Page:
Bloomington-based Cook Medical has won the second of three bellwether cases brought against the medical device manufacturer for allegations that the company's blood-clot filters were defective and therefore lead to serious health risks. U.S. District Court Judge Richard L. Young of the Southern District of Indiana ruled in favor of Cook Medical for the second of three grouped lawsuits brought against the company.
The city and Indiana University Health will have to find a new funding source for improvements at two critical intersections near the developing Regional Academic Health Center on Bloomington's east side.When officials announced the city's intent to purchase IU Health's current 24-acre campus along West Second Street, both parties signed a letter of intent that required the city to direct any of its 2019 and 2020 Community Crossings funds to improvements at the East 10th Street and North...
Q: I’m calling on behalf of the AMC westside theater. They have a situation with bedbugs, and I think the public should know it. I called AMC theater and asked about it because I heard it on Facebook and they said it was true. A: Everybody has their own memory of a time when they felt their flesh crawl during a movie. My first movie-related bug paranoia came in 1999 after my family went to see Brendan Fraser in The Mummy.
Muck Rack makes it simple to find people, tweets, or articles that mention any name, keyword, company, hashtag etc. We've compiled this guide to help you make the most of your search.
Selecting a term
Start searching tweets, articles from media outlets, articles mentioned in tweets, journalists'
names, titles and bios with some suggested searches:
Companies or Topics (e.g. iPhone, Microsoft)
Phrases (e.g. "cloud computing") — use quotes to keep the terms together
Twitter handles (e.g. @username) — returns those who have mentioned or replied to
Names (e.g. "David Pogue")
Hashtags (e.g. #sxsw, #london2012)
Bio details (e.g. vegan, Olympics, father)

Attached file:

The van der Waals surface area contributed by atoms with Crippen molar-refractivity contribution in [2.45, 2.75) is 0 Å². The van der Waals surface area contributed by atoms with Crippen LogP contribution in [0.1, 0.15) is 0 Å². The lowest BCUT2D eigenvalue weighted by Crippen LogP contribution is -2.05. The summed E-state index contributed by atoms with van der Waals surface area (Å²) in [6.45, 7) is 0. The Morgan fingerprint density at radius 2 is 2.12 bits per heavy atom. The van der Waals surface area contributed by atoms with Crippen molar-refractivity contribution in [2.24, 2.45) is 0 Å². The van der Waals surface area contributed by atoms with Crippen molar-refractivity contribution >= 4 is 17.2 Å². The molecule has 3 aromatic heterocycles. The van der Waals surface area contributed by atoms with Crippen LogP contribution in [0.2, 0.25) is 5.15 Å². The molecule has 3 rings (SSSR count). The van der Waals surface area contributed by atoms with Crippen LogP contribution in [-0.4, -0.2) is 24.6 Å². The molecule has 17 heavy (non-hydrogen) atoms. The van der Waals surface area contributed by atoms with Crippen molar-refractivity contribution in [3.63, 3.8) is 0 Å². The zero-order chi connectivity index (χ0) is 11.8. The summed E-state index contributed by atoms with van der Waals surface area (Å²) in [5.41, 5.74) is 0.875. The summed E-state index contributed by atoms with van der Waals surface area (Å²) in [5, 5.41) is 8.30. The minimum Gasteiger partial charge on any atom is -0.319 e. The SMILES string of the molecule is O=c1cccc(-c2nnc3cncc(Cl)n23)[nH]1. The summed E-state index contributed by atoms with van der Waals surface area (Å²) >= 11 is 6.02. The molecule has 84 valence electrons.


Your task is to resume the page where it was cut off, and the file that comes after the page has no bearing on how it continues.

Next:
Muck Rack's Advanced Search allows for many boolean operators.
Find results that mention multiple specified terms, use AND or
+. For example, ensure each result contains both Elon Musk and Mark Zuckerberg by
searching Musk AND Zuckerberg or Musk + Zuckerberg.
Use the operators OR or , to broaden your search when you'd like either of
multiple terms to appear in results. (This is the default behavior of our search when no operators
are used). For example, results will contain either cake or cookie by searching cake OR cookie or cake,cookie
Use NOT or - to subtract results from your search. For
example, searching Disney will yield results about the Walt Disney Company as well as Walt Disney
World Resort. To exclude mentions of Disney World, search for Disney -World or Disney
When using one of these operators with a phrase, enclose it in quotation marks. For example, you can
find results about smartphones excluding Apple's iPhone 4S by searching smartphone -"iPhone
Exact case matching or punctuation
If you're searching for a brand name or keyword that relies on specific punctuation marks or capitalization, you can
find results that match your exact query by adding matchcase: before the keyword you're searching for, like matchcase:E*TRADE .
Use parentheses to separate multiple
boolean phrases. For example, to find journalists talking about having fun in Disney World or
Disneyland, search for ("disney world" OR disneyland) AND fun.
An asterisk can be used to search for any variation of a root word truncated by the asterisk. For example, searching for admin* will return results for administrator, administration, administer, administered, etc.
A near operator is an AND operator where you can control the distance between the words. You can vary the distance the near operation uses by adding a forward slash and number (between 0-99) such as strawberries NEAR/10 "whipped cream", which means the strawberries must exist within 10 words of "whipped cream".